Humour: Please turn off the mush…February 14 isn’t kind to the Lonely Hearts Club

Single people on the ripe side of 30 are regularly subjected to doomsday scenarios involving lonesome senior years, and for them this annual schmaltzy celebration of coupledom doesn’t really bring happy thoughts
The Valentine season is a difficult time for those who’ve lost love or are looking for it(Photo imaging: Parth Garg)
The Valentine season is a difficult time for those who’ve lost love or are looking for it(Photo imaging: Parth Garg)
Updated on Feb 12, 2019 11:55 PM IST
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Hindustan Times | ByRehana Munir

When I get older losing my hair

Many years from now

Will you still be sending me

a valentine

Birthday greetings, bottle of wine?

Nobody says it like The Beatles. The quoted song, part of the Sgt. Pepper’s Lonely Hearts Club Band album, released in 1967, features a dogged young man looking to secure the companionship of his lover well into the future. The budhaape ka sahaara angle is not limited to British boy bands alone. Any Indian single beyond the age of 30 is regularly subjected to doomsday scenarios involving lonesome senior years staring into the abyss, lamenting one’s failure to find a “permanent” soulmate.

You must have babies

Marriage, parenthood and pet adoption – speak to anyone who’s recently experienced one of these and you’re in danger of being sucked into the splendiferous world yourself. I’m convinced there’s some multi-level marketing racket around these life events. You pull in more people and you get rewarded somehow. “Oh, it will change your life!” they tell you, flashing a diamond ring while pulling a pram or a leash. “I can really focus on my work in peace, now that my love life is in order.” As if love takes up permanent residence in one’s heart, never to feel neglected, put upon or distracted.

Whether looking for someone to grow old with, or to watch netflix with, it’s best to not respond to social media triggers

Then there are those extravagant anniversary celebrations where eternally warring spouses assume the superior air of Zen masters. Kahlil Gibran’s mystical wisdom is spouted, fancy hors d’oeuvres served and vows renewed. The hours before and after these celebrations often feature some first-rate marital manoeuvres that may easily be described as martial. But long marriages = happy marriages, we’re taught. Fortunately, the “feeling blessed” hashtag covers all manner of sins.

Tinderella & Prince Trending

Blinded by images of eternal Insta bliss, the young seeker launches Operation Soulmate. Like two Disprin in a glass of water on a hungover morning, she or he is ready to mingle. February 14 is nigh and it’s down to the trusty Internet to find the elusive soulmate. One quickly develops carpal tunnel syndrome from all the swiping and chatting but is no closer to finding a date, leave alone a beloved. One friend, who recently found love on Tinder, told me it was her last day scouring the male category. She was ready to jump over to the other side when she finally met her current companion.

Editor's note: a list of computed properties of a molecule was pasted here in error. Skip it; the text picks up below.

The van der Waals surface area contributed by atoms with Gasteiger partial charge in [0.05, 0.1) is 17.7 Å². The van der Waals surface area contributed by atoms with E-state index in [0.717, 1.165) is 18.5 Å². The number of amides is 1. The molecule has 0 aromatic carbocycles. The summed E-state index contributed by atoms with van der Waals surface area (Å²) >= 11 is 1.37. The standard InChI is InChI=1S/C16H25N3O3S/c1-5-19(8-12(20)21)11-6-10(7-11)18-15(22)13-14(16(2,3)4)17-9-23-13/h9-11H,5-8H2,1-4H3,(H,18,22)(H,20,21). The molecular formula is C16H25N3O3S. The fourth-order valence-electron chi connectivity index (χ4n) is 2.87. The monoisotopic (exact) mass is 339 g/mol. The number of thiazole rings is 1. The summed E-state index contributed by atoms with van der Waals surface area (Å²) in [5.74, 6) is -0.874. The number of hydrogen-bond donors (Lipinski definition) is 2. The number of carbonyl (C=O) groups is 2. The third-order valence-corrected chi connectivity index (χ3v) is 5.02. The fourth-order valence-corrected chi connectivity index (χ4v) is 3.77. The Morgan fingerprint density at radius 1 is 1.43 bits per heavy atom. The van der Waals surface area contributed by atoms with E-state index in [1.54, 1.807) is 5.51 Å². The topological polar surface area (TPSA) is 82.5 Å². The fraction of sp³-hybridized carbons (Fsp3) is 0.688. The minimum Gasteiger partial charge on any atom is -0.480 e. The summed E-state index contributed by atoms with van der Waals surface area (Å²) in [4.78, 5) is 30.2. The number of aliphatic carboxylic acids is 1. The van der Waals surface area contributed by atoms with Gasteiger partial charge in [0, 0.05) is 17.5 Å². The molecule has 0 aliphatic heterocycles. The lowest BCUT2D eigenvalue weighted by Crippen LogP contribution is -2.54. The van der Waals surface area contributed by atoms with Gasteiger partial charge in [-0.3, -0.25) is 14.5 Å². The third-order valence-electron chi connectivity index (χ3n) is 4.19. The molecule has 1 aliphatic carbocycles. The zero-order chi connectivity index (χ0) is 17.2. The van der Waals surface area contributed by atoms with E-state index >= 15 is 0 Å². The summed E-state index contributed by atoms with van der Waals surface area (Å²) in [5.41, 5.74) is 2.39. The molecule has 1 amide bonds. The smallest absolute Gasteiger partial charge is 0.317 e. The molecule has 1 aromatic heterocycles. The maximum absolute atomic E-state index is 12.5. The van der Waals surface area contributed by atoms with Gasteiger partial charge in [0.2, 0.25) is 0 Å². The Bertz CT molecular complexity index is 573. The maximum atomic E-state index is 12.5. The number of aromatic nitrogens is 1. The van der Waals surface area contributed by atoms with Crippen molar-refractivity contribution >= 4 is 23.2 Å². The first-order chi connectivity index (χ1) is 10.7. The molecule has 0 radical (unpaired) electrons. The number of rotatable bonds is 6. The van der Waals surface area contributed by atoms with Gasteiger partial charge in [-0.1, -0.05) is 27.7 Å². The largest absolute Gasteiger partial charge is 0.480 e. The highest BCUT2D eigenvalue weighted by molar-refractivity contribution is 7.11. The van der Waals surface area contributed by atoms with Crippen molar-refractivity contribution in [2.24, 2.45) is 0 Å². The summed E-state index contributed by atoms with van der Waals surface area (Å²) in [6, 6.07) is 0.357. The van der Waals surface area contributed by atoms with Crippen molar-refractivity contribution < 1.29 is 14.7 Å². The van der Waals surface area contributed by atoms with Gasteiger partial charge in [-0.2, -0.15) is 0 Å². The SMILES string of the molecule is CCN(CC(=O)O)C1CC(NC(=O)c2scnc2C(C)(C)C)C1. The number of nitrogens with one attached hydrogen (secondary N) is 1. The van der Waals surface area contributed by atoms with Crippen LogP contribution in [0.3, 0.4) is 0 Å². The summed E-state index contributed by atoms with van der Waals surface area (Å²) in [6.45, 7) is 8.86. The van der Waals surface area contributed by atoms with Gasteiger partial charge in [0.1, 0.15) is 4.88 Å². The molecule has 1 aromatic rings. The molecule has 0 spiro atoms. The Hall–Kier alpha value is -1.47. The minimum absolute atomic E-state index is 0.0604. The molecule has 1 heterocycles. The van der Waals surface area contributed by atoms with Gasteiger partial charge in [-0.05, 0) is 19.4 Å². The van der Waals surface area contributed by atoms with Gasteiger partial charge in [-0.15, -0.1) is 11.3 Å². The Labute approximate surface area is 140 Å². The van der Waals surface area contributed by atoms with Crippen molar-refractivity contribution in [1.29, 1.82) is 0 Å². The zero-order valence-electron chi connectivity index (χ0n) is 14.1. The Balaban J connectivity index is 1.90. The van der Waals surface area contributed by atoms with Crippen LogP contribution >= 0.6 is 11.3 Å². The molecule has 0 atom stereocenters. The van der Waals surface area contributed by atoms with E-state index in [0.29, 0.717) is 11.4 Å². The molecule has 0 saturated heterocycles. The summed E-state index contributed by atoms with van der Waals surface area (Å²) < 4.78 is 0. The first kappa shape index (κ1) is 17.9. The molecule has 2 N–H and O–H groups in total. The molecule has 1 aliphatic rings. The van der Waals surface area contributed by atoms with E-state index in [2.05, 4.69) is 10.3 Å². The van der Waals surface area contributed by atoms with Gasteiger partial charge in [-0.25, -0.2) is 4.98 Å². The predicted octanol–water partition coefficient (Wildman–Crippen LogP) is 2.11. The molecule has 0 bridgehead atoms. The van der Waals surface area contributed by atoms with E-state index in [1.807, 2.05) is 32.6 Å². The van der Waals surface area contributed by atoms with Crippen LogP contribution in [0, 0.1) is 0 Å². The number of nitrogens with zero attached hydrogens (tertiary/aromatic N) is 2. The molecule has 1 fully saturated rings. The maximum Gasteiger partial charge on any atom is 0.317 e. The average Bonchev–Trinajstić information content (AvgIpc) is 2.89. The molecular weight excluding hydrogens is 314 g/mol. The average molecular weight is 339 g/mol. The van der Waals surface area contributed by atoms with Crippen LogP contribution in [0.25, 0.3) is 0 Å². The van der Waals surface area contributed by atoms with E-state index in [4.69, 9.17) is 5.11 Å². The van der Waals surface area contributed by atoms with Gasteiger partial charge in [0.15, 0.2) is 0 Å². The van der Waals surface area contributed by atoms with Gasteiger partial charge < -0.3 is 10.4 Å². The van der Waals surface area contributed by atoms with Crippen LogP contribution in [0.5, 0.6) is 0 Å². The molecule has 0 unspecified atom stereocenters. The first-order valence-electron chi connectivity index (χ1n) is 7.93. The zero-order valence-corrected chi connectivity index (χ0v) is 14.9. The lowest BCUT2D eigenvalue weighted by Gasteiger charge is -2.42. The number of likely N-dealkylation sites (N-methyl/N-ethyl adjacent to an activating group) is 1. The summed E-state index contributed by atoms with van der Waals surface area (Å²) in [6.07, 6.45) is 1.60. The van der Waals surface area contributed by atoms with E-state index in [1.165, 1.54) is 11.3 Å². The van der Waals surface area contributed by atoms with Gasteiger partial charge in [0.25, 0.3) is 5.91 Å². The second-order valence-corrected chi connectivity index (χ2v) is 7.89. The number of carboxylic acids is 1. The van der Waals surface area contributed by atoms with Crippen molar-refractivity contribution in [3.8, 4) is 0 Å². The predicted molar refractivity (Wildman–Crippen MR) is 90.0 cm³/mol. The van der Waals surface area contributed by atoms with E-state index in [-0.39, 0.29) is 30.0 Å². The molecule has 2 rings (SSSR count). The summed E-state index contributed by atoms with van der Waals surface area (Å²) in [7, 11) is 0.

Another friend hit it off with someone on a dating app, and after many a hurdle, the couple have moved in together. So it does exist – the happy ending to the Tinderella story. Except, everyone knows that the real story begins at “happily ever after.”

Change of heart

The valentine season is a difficult time for those who’ve lost love, or who’re reassessing it. Like Joni Mitchell in Clouds, so many of us – perhaps all – really don’t know love at all. But whether we’re looking for someone to grow old with, or someone to watch Netflix with (which, I’ve learnt, can be a euphemism for other couch-related activities), it’s perhaps best not to respond to triggers like social media, or anniversary celebrations, where everyone appears terminally happy in their carefully curated love bubbles.

A good love story often involves a change of heart. Let me leave you with an image of two people walking in a park at sunset, hand in hand. One is my aunt; the other is her husband, who’s had a heart transplant a little over a year ago. The last few years have been trying in every way possible, but here they are – here they still are. Watching them take slow steps together in the golden light reminds me that our search for companionship, no matter how old or world weary we may be, is more than worthwhile. (My uncle turned 64 this January.)

Meanwhile, if you’re looking for a persuasive V-Day argument to convince someone, the lads from Liverpool have still got it.

I could be handy, mending a fuse

When your lights have gone

You can knit a sweater by

the fireside

Sunday mornings go for a ride

Doing the garden, digging

the weeds

Who could ask for more

Will you still need me, will you still feed me

When I’m sixty-four

From HT Brunch, February 10, 2019

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Tuesday, November 30, 2021